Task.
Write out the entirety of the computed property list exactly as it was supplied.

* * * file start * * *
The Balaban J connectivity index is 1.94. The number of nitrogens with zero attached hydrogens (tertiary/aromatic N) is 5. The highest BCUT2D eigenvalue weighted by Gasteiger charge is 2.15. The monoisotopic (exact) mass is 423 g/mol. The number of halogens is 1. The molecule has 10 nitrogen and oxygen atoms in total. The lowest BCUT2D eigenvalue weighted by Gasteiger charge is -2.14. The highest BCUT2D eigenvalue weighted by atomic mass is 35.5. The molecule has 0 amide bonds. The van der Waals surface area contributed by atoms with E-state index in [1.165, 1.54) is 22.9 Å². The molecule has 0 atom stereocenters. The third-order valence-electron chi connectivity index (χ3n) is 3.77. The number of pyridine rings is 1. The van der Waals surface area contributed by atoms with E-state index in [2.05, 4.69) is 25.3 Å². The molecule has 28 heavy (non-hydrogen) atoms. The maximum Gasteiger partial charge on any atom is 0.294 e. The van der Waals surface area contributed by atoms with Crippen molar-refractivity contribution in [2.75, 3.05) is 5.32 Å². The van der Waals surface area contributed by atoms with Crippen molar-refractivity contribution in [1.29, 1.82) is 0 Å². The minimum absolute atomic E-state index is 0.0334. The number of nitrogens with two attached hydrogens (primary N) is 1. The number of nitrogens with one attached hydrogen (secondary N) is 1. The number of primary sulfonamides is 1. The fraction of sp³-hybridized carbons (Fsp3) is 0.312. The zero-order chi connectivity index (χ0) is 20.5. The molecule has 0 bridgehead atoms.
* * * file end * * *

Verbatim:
The Balaban J connectivity index is 1.94. The number of nitrogens with zero attached hydrogens (tertiary/aromatic N) is 5. The highest BCUT2D eigenvalue weighted by Gasteiger charge is 2.15. The monoisotopic (exact) mass is 423 g/mol. The number of halogens is 1. The molecule has 10 nitrogen and oxygen atoms in total. The lowest BCUT2D eigenvalue weighted by Gasteiger charge is -2.14. The highest BCUT2D eigenvalue weighted by atomic mass is 35.5. The molecule has 0 amide bonds. The van der Waals surface area contributed by atoms with E-state index in [1.165, 1.54) is 22.9 Å². The molecule has 0 atom stereocenters. The third-order valence-electron chi connectivity index (χ3n) is 3.77. The number of pyridine rings is 1. The van der Waals surface area contributed by atoms with E-state index in [2.05, 4.69) is 25.3 Å². The molecule has 28 heavy (non-hydrogen) atoms. The maximum Gasteiger partial charge on any atom is 0.294 e. The van der Waals surface area contributed by atoms with Crippen molar-refractivity contribution in [2.75, 3.05) is 5.32 Å². The van der Waals surface area contributed by atoms with Crippen molar-refractivity contribution in [1.29, 1.82) is 0 Å². The minimum absolute atomic E-state index is 0.0334. The number of nitrogens with two attached hydrogens (primary N) is 1. The number of nitrogens with one attached hydrogen (secondary N) is 1. The number of primary sulfonamides is 1. The fraction of sp³-hybridized carbons (Fsp3) is 0.312. The zero-order chi connectivity index (χ0) is 20.5. The molecule has 0 bridgehead atoms.